Pic NASA's Mars Reconnaissance Orbiter has found the wind blows much more fiercely across the surface of the Red Planet than previously thought - reshaping sand dunes at around the same rate as those on Earth.
Martian sand dunes rippling. Credit: NASA/JPL-Caltech/
Univ. of Arizona/JHU-APL
Boffins had theorised that Martian dust fields - which can be 200 feet (61 meters) deep - were simply slow moving remnants of features formed by a previous climate; a conclusion reached because Mars has an atmosphere that's only one per cent as dense as Earth's and gales are less frequent and weaker than our planet's.
However, images taken over a two-year period by the orbiter's High Resolution Imaging Science Experiment camera (HiRISE) show the sand whipping across the planet's surface. With entire dunes moving, the scientists can measure the volume of sand and thereby estimate what kind of erosion the sand is causing.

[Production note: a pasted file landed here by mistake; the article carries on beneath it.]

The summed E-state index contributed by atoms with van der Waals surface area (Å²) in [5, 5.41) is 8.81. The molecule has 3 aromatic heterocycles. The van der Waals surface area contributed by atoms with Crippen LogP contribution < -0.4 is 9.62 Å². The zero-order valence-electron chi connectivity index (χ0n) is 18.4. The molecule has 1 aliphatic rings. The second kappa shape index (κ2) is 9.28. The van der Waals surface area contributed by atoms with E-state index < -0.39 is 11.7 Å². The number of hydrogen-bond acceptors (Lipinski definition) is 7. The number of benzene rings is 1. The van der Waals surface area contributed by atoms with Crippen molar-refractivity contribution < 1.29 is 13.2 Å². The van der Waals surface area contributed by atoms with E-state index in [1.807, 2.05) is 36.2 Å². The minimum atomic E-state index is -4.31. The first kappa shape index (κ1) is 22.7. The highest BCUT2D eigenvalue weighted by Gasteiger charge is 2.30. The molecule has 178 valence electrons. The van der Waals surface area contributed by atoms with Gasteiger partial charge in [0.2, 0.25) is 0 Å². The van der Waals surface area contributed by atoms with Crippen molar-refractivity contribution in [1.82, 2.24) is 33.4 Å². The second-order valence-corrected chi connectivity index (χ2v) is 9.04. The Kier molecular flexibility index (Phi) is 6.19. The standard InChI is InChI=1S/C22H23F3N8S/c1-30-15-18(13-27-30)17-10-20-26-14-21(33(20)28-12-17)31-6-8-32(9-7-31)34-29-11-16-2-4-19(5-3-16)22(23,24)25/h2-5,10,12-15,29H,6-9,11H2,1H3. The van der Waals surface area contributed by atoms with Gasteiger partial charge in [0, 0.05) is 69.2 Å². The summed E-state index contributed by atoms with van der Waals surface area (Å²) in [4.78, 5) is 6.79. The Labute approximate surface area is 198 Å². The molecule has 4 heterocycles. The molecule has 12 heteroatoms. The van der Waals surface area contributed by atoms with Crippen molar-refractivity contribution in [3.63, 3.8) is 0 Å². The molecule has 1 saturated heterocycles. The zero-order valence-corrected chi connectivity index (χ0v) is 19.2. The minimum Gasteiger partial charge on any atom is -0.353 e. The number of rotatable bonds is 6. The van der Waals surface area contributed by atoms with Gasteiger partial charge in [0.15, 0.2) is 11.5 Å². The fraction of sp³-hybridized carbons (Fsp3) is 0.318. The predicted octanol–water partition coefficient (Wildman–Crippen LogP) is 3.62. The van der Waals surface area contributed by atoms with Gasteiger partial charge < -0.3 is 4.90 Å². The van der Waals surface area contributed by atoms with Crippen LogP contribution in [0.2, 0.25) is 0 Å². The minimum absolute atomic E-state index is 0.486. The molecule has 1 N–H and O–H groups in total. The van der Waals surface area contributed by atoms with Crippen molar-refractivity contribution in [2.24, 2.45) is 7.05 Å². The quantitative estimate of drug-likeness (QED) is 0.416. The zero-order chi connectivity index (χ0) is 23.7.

"No one had estimates of this flux before," Nathan Bridges, a planetary scientist at Johns Hopkins University, said in a canned statement. "We had seen with HiRISE that there was dune motion, but it was an open question how much sand could be moving. Now, we can answer that."
"Our new data shows wind activity is indeed a major agent of evolution of the landscape on Mars," said Jean-Philippe Avouac, a team leader at the California Institute of Technology. "This is important because it tells us something about the current state of Mars and how the planet is working today, geologically."
Boffins will be able to use the sand data to figure out why so much of the surface of Mars appears heavily eroded and when that erosion happened.
The study, published in Nature, used images of the Nili Patera sand dune field near the Martian equator. The researchers calculated that if someone could stand in the dunes and measure a one-metre width, they would see more than 1,500 litres of sand blow by them in an Earth year.
Knowing that means the boffins can estimate that rocks in the region would be worn away at about the same pace as rocks near sand dunes in Antarctica. ®